Deputy President Rigathi Gachagua has made startling revelations about a demand made by Azimio leader Raila Odinga during an interview on Inooro TV on Sunday, April 16.
Gachagua disclosed that Raila had demanded half of the cabinet secretaries, ambassadorial, and permanent secretary slots in exchange for calling off the weekly mass action. This demand was allegedly conveyed to Gachagua by US President Joe Biden’s home Senator Christopher Coons, who has been involved in Kenyan political deal-making in the past.
Gachagua, however, was not receptive to the demand and argued that it would defeat the purpose of holding costly elections in Kenya every five years. He pointed out that Kenya’s elections cost Sh30 billion, and it would be futile to hold elections only to discuss power-sharing afterward.
Instead, Gachagua suggested that if Raila wanted to discuss positions, it should be done after the elections, and only if Raila indicates that he is ready to retire from politics. In that case, Gachagua stated that President Ruto would be willing to discuss how the government can award Raila retirement benefits such as security detail, cars, and perks, but not to discuss an election that they believe they fairly won.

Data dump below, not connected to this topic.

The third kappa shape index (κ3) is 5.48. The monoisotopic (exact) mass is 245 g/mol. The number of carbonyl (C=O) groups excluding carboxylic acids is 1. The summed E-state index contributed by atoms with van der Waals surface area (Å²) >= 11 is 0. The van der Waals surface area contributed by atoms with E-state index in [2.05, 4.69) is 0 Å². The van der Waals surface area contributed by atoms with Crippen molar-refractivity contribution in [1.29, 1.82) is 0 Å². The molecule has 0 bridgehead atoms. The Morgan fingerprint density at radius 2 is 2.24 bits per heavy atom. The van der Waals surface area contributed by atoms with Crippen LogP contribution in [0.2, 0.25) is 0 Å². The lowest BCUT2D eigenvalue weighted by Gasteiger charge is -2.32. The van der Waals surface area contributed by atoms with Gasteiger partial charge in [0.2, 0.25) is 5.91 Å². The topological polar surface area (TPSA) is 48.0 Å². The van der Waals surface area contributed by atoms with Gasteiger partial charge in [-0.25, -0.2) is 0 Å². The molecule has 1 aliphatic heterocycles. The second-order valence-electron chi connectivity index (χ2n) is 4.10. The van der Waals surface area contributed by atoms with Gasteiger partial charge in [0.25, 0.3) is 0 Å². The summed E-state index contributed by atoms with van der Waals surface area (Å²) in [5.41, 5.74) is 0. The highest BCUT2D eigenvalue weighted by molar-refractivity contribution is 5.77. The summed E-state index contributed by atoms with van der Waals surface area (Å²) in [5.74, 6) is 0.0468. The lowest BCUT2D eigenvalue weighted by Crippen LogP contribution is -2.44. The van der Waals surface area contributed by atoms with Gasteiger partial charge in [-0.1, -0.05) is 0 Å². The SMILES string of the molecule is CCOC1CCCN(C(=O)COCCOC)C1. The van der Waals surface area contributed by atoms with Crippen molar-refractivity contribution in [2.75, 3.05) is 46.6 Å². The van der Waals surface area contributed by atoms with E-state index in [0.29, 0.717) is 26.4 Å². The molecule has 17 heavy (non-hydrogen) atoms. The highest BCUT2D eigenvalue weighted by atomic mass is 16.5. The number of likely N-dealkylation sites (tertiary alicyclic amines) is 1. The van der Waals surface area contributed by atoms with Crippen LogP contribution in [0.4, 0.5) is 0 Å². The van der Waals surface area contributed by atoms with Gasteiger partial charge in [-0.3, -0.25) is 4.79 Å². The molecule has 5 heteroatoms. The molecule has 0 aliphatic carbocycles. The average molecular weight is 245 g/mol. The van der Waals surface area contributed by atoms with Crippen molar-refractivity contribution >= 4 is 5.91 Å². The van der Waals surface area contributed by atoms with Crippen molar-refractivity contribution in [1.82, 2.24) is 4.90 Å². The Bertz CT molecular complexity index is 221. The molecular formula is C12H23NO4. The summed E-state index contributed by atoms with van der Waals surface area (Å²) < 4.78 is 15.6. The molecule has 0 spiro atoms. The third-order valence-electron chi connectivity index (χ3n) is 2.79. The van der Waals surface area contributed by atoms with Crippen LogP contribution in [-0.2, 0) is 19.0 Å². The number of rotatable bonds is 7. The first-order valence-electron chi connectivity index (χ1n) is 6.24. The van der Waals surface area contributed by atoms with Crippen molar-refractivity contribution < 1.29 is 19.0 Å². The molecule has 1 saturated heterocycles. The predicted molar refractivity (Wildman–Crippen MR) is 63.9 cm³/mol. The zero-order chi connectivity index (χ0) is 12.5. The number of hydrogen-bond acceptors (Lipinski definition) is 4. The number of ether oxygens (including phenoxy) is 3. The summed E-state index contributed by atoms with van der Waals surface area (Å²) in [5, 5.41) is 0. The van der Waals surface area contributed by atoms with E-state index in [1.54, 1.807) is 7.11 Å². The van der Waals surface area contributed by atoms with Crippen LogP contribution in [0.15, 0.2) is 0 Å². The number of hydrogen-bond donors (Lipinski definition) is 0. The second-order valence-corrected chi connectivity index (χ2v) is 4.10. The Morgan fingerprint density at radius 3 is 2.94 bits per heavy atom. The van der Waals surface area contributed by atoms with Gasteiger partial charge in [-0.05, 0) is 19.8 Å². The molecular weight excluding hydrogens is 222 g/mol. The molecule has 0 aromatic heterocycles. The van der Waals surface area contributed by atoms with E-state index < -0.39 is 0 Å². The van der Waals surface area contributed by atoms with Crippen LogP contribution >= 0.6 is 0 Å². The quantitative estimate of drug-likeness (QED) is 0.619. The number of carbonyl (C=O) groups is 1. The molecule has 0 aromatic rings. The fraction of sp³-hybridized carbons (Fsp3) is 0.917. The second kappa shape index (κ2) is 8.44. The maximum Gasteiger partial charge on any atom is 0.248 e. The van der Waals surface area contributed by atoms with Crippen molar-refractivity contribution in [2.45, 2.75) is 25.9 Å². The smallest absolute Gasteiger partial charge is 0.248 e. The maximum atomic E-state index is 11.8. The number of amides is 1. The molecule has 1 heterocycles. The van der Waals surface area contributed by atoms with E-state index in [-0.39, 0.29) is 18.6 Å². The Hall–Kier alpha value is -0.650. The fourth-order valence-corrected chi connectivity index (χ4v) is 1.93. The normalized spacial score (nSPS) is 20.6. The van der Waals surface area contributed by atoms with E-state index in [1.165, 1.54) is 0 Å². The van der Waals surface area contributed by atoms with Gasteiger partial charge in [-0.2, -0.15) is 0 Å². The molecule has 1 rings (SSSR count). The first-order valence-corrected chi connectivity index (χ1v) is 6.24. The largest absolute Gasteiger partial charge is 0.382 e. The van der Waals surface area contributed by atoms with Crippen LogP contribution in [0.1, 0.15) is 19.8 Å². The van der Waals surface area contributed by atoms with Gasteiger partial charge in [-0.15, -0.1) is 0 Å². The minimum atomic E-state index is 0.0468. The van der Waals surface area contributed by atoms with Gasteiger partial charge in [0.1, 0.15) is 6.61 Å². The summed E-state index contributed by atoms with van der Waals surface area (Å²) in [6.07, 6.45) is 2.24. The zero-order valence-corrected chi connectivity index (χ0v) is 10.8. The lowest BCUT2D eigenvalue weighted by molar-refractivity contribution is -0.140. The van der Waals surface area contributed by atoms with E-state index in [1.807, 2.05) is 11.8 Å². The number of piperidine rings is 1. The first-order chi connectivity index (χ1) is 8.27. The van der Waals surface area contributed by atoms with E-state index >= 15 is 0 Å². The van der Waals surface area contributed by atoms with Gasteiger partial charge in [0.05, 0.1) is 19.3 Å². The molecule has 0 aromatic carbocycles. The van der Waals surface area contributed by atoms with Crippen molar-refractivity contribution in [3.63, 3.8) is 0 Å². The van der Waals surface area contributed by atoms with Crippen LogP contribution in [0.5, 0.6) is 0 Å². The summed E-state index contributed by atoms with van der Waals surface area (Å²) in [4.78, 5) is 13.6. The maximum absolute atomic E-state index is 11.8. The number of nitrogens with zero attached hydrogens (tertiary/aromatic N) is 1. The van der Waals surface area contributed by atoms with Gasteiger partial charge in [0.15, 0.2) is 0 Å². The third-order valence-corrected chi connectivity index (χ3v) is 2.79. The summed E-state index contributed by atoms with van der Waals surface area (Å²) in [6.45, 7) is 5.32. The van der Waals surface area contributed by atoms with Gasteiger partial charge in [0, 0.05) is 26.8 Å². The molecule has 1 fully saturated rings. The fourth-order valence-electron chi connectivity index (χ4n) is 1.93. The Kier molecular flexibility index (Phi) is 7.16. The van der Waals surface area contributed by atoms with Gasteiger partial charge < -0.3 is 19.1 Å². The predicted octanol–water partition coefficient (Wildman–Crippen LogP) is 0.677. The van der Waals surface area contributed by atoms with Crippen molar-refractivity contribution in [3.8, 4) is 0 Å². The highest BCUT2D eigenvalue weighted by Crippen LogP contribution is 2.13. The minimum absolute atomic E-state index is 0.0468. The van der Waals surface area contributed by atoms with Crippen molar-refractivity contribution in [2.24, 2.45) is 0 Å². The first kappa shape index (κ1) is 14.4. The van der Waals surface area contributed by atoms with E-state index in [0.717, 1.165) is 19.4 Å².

Gachagua also brushed off threats from Azimio to forward his name to the International Criminal Court (ICC) over alleged misuse of the police service. He affirmed that as the Deputy President, he would continue to protect people’s property during protests and that the government was within the law to use force to protect the rights of others that were being infringed by the opposition during protests.
Furthermore, Gachagua denied being a hardliner in the President’s wing and expressed concerns that engaging in a handshake with Raila, as President Uhuru Kenyatta did in the past, would lead to a similar fate of losing support in their region. He claimed to be the de facto spokesperson of the political wing of the Kenya Kwanza administration and stated that their political stand is against a handshake with Raila.
These revelations come at a time when the Opposition has proposed structured talks similar to the Kofi Annan-led talks after the post-election violence in 2008. Raila has also called for the extension of bipartisan talks to involve leaders outside parliament and to discuss other demands beyond just the electoral process.